By the  Victoria Sexual Assault Centre, Victoria, BC 

Since 1982, the Victoria Sexual Assault Centre (VSAC) has focused on healing and prevention and education about sexualized violence. In order to deliver a range of prevention initiatives, they partner with a number of community services. Over time, the agency found that requests for information and support from community providers working with trauma survivors were increasing. VSAC found that previous models for support and information to community agencies were no longer sufficient to meet the needs of community providers as they attempted to address the urgent and complex needs of clients. VWSAC educators realized that they needed to increase community capacity to respond to trauma/violence survivors.

The TIPS Curriculum
In 2008, VSAC formed an advisory committee to develop a curriculum for training youth support workers to provide trauma-informed care in a multitude of settings. The curriculum was modified for other agencies serving marginalized women. Building on the skills that community support workers already have, the curriculum focuses on providing first-stage skills and knowledge on the interconnections of trauma, mental health and substance use. After every training, the advisory committee modified the curriculum based on evaluations. From this they have created a flexible, modular curriculum that can assist a variety of community organizations in becoming trauma-informed.

The TIPS training emphasizes being trauma-informed and referring to trauma-specific services. The curriculum incorporates trauma-related effects, information, and skills as they relate to the survivor, the service provider, and the survivor/provider relationship. These three areas are included into the following components:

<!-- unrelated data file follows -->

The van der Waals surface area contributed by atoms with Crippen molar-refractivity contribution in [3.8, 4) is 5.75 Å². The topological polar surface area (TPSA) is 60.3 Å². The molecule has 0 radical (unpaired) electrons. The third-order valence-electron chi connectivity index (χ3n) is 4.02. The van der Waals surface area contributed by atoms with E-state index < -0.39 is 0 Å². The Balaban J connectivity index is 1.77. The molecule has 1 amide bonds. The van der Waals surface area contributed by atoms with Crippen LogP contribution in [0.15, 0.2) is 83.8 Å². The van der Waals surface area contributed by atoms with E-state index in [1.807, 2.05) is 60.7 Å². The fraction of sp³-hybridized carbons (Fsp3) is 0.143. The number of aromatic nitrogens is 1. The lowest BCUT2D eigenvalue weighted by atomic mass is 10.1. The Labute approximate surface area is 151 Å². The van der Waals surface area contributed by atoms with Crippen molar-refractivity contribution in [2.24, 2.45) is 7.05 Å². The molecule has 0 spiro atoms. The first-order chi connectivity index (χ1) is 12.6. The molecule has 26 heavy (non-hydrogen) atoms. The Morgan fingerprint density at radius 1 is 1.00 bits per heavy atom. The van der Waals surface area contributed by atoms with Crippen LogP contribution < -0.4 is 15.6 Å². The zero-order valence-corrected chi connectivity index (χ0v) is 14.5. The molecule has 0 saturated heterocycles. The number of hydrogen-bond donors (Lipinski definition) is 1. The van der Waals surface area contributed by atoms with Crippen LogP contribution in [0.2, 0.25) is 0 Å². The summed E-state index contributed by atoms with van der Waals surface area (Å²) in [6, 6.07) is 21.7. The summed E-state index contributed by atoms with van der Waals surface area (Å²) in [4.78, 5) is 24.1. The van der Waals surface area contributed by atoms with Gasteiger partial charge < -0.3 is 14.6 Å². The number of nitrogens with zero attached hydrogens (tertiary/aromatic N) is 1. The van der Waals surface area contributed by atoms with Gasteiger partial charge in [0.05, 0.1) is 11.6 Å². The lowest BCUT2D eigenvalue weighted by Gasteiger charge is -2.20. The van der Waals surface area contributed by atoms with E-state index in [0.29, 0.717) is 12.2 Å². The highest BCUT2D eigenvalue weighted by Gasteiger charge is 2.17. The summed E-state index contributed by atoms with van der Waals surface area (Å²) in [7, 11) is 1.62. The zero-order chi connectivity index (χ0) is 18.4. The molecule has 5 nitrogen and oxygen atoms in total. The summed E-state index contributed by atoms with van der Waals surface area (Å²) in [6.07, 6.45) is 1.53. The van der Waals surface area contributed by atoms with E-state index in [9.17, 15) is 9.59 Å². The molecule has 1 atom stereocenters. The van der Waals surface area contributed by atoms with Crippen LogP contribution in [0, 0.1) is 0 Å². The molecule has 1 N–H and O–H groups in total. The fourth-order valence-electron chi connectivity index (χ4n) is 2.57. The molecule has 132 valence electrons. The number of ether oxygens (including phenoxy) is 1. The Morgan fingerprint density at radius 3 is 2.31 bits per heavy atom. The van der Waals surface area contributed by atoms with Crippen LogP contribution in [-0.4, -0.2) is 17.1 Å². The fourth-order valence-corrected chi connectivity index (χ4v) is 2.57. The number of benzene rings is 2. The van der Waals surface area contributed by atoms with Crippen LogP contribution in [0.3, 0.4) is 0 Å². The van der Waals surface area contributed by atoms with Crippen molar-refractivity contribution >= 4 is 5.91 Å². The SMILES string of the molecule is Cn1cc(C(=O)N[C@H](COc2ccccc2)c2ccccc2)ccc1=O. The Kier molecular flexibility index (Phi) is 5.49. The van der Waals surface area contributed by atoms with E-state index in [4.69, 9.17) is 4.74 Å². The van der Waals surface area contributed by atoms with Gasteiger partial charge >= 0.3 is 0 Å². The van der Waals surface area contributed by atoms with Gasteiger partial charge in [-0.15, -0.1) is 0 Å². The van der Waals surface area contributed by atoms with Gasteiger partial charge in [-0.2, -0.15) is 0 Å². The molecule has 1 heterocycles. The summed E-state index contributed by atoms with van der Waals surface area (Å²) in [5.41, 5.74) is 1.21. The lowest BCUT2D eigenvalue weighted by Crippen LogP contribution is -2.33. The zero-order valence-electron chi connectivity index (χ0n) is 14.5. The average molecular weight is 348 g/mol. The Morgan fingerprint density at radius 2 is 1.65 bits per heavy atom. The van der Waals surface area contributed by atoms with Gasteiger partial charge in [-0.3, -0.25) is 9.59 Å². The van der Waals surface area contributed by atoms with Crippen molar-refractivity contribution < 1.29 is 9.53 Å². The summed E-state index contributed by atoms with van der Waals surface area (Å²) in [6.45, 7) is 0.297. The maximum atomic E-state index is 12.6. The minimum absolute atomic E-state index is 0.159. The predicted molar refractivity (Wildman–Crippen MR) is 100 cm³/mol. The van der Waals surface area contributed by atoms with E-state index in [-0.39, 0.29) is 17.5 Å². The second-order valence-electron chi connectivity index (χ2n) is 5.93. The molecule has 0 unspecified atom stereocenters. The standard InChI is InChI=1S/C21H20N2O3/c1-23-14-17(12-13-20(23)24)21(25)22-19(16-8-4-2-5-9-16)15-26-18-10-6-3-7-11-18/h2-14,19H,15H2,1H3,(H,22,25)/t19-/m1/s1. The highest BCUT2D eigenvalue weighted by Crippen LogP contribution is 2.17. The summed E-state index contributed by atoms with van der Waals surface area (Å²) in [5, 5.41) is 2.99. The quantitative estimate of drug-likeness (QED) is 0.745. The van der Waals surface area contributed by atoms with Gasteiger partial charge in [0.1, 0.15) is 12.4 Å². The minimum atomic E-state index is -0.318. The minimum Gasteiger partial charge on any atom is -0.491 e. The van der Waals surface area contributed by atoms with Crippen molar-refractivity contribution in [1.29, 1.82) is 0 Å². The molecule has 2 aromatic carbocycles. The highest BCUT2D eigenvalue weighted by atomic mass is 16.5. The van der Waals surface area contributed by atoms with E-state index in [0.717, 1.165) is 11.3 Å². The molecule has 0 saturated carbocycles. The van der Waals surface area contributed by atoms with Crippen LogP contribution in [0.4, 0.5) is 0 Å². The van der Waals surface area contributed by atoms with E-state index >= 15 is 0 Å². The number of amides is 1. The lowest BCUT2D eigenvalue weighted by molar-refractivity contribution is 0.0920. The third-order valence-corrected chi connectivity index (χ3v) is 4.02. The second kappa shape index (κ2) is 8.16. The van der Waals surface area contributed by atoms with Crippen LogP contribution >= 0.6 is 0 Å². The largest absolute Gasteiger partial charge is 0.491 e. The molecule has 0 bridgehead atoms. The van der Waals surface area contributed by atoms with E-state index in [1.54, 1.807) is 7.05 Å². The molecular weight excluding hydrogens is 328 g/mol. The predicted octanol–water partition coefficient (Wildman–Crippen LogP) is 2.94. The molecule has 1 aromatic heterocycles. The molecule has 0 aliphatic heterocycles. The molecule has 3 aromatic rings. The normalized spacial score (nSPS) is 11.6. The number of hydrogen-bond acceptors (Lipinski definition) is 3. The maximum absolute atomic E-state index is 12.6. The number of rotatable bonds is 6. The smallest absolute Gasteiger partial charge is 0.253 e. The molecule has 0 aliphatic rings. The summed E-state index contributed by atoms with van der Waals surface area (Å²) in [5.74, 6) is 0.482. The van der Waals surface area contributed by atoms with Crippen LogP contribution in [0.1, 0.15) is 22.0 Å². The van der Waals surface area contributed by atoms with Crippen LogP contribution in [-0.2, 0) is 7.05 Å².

• Trauma competence – Understanding what trauma is, its prevalence and its effects on the survivor. Trauma is broadly defined and includes: colonial trauma, intergenerational trauma and developmental trauma;
  • Understanding the client/survivor – Response to trauma from the survivor, from the family and the response to the survivor from others in society. A view of trauma within the larger context of living is explored, not focusing only on the individual;
  • Client empowerment – Client choice within the context of safety can present challenges for service providers and the curriculum explores these issues;
  • How working with survivors of trauma may affect supporters; and,
  • Safety – providing both internal and external safety to a wide range of clients. Physical safety is often paramount to service providers, but providing emotional containment for survivors requires a different set of skills.

Currently most of the TIPS trainings have been for direct service workers. Nonetheless, the training encourages that a trauma lens be applied to all levels of an organization. Future plans for the curriculum are to extend the training to management and administration with the aim of influencing trauma-informed practices more broadly.